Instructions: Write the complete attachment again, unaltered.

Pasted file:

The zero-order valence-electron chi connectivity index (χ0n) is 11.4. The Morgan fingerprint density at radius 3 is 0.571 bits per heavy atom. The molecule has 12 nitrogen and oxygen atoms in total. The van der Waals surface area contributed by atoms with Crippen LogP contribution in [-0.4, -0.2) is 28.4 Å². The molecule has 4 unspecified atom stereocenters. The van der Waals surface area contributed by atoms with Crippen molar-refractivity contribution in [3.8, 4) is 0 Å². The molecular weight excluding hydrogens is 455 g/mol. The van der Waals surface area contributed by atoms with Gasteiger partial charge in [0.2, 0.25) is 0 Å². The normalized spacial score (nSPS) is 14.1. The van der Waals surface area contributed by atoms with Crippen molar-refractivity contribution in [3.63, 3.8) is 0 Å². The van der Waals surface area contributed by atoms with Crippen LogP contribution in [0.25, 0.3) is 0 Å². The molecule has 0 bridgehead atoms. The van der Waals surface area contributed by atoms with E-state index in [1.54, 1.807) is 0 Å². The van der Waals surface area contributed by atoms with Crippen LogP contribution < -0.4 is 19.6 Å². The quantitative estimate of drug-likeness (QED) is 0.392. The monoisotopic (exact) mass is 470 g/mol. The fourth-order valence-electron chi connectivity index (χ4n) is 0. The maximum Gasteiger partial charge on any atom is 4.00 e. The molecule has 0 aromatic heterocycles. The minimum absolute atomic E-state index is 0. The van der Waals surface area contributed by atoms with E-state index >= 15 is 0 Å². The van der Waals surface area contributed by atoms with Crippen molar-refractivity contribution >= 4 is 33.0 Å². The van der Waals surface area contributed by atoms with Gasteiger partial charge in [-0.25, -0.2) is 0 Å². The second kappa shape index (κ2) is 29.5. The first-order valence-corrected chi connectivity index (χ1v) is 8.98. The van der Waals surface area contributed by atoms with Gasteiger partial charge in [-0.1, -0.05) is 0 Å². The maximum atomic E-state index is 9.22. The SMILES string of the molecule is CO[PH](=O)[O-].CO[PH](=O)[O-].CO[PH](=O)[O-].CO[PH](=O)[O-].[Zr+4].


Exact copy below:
The zero-order valence-electron chi connectivity index (χ0n) is 11.4. The Morgan fingerprint density at radius 3 is 0.571 bits per heavy atom. The molecule has 12 nitrogen and oxygen atoms in total. The van der Waals surface area contributed by atoms with Crippen LogP contribution in [-0.4, -0.2) is 28.4 Å². The molecule has 4 unspecified atom stereocenters. The van der Waals surface area contributed by atoms with Crippen molar-refractivity contribution in [3.8, 4) is 0 Å². The molecular weight excluding hydrogens is 455 g/mol. The van der Waals surface area contributed by atoms with Gasteiger partial charge in [0.2, 0.25) is 0 Å². The normalized spacial score (nSPS) is 14.1. The van der Waals surface area contributed by atoms with Crippen molar-refractivity contribution in [3.63, 3.8) is 0 Å². The van der Waals surface area contributed by atoms with Crippen LogP contribution in [0.25, 0.3) is 0 Å². The molecule has 0 bridgehead atoms. The van der Waals surface area contributed by atoms with E-state index in [1.54, 1.807) is 0 Å². The van der Waals surface area contributed by atoms with Crippen LogP contribution < -0.4 is 19.6 Å². The quantitative estimate of drug-likeness (QED) is 0.392. The monoisotopic (exact) mass is 470 g/mol. The fourth-order valence-electron chi connectivity index (χ4n) is 0. The maximum Gasteiger partial charge on any atom is 4.00 e. The molecule has 0 aromatic heterocycles. The minimum absolute atomic E-state index is 0. The van der Waals surface area contributed by atoms with E-state index >= 15 is 0 Å². The van der Waals surface area contributed by atoms with Crippen molar-refractivity contribution >= 4 is 33.0 Å². The van der Waals surface area contributed by atoms with Gasteiger partial charge in [-0.25, -0.2) is 0 Å². The second kappa shape index (κ2) is 29.5. The first-order valence-corrected chi connectivity index (χ1v) is 8.98. The van der Waals surface area contributed by atoms with Gasteiger partial charge in [-0.1, -0.05) is 0 Å². The maximum atomic E-state index is 9.22. The SMILES string of the molecule is CO[PH](=O)[O-].CO[PH](=O)[O-].CO[PH](=O)[O-].CO[PH](=O)[O-].[Zr+4].